--photo courtesy Marcella Pry
Lonnie (left) and Hobo
They Rode The Rails In Hard Times
Reformed hobo Earnest Best found he had a lot in common with 92-year-old harmonica player Lonnie Glosson when they met at a gathering of the White County Historical Society in Searcy, January 24, 2000. Glosson, who was famous as "The Talking Harmonica Man" in the heyday of radio, was the special guest of the historians, who were researching his life for their annual White County Heritage history.
Like Glosson, Best wandered across the country, hopping trains, during the Depression years. Earnest became a successful businessman, then retired to write several books, including one describing his odyssey on the rails, “The Hobo’s Trail.” He now lives at nearby Des Arc, Arkansas, and is a member of the Historical Society.
Best and Glosson discussed "railroad bulls" (watchmen) that they both knew when they were hopping trains, and Glosson told of one in particular he remembered.
"I was on the Chicago Limited, on the blinds," Lonnie said, "I had been warned not to ride the blinds through Effingham, Illinois - that the railroad bulls would get me and I would have to serve 60 days in jail. I ignored the warning, and shore-nuff they caught me. Me and another guy I didn't know. They called for the paddy wagon to come get us. The train with about 20 cars started to pull out. I was standing close to the train. It was going about 15 miles an hour when the last car passed me, and I reached out and grabbed it. The bulls hollered and fired a shot but I don't think they tried to hit me.
"The back car was an observation car - like a little back porch with chairs on it. I sat down in one of the chairs. In about five minutes the ol' conductor came out on the back and said, 'Who are you?' I told him I was hoboing my way to Chicago. 'You can ride to the next stop,' he said, 'but you must get off.' About 75 miles up the road the train pulled into a little town and stopped and I got off and went up and got on the first blind behind the engine. There was a big black cat started across the track in front of the engine. I jumped off the train and chased that cat about a city block to keep him from crossing in front of that train. Just as I got him turned the other way, the train gave two big toots and highballed out of town. I was kept off the train and missed that ride into Chicago. I caught the next train out about midnight."
He regaled an overflow crowd, telling how he "rode the blinds" on the railroads and playing a rollicking assortment of music on his "French harp."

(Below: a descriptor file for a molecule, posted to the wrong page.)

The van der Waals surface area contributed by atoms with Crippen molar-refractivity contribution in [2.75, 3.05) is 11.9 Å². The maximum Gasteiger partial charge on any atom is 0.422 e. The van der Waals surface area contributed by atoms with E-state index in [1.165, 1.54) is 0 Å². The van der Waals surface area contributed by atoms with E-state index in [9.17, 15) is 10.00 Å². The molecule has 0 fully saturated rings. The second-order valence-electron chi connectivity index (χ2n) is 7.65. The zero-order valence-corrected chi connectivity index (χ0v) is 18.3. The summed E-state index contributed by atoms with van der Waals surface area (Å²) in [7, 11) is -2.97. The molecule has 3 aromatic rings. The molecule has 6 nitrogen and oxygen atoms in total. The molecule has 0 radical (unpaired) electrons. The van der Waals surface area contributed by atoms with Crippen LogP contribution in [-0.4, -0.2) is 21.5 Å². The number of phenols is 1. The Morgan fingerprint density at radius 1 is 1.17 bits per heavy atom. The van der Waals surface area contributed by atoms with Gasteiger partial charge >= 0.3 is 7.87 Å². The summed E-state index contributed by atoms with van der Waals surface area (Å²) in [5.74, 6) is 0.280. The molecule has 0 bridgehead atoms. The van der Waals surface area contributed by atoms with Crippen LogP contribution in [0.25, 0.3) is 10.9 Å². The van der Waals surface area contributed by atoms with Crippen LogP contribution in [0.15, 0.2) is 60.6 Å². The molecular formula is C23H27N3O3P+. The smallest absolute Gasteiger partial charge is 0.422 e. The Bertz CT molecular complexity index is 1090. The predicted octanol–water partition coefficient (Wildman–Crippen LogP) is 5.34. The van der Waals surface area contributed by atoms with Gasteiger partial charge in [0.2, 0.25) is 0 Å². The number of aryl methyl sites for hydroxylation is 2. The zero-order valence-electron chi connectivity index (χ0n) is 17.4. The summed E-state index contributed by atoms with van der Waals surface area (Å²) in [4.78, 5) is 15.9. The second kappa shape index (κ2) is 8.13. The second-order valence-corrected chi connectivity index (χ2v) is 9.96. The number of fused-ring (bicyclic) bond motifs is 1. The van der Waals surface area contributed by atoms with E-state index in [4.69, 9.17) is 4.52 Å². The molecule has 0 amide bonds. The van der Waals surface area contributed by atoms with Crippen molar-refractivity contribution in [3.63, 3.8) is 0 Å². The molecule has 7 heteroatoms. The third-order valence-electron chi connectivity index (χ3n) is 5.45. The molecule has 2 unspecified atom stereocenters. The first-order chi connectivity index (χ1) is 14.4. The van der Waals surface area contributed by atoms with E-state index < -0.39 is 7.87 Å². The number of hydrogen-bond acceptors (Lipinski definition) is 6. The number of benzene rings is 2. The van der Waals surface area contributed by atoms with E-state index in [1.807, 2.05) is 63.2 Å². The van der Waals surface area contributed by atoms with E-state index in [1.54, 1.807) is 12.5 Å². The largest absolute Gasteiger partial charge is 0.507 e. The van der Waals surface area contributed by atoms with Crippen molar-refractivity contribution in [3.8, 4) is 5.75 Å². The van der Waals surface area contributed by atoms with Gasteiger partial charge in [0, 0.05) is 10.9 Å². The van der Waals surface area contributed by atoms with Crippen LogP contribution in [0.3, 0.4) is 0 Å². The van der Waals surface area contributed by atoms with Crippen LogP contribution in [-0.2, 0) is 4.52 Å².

Historical Society president Eddie Best (who said he and Earnest are distant cousins, dating back to a German immigrant in the 1700s) introduced Glosson as "one of the treasures of White County," and told how a "strong-willed, remarkable mother" taught Glosson how to play the harmonica. Using four different harmonicas, including one he described as "the world's smallest," Glosson recreated foxchases, steamboats and steam-powered trains, and closed the appearance by getting his harmonica to talk - saying a bedtime prayer and the phrase that made Glosson famous as "the talking harmonica man" of the Depression era - "I want my momma!"
For the remainder of that year, Lonnie Glosson and Earnest Best could be seen on the front row at each monthly meeting of the Historical Society. Lonnie called Earnest “Hobo.” On November 27, 2000, Lonnie and Earnest appeared together on a Society program featuring shortline railroad executive Don Ghent. Earnest told a couple of stories from his hobo days and Lonnie blew a couple of old railroad tunes on his harp. That might have been his last public performance. A month later, Lonnie was hospitalized with a congestive heart failure. He was released and went home a week later but never really recovered. Lonnie died March 2, 2001, two weeks after his 93rd birthday.
A comprehensive article on his musical career - from a Judsonia cotton patch to some of the largest radio stations in America - was published in the 2001 edition of White County Heritage three months before Lonnie’s death.
Lonnie and his pal Hobo were like many men in America of the 1920s and '30s. They learned how to hop trains - which became a magic carpet to faraway lands and opportunity.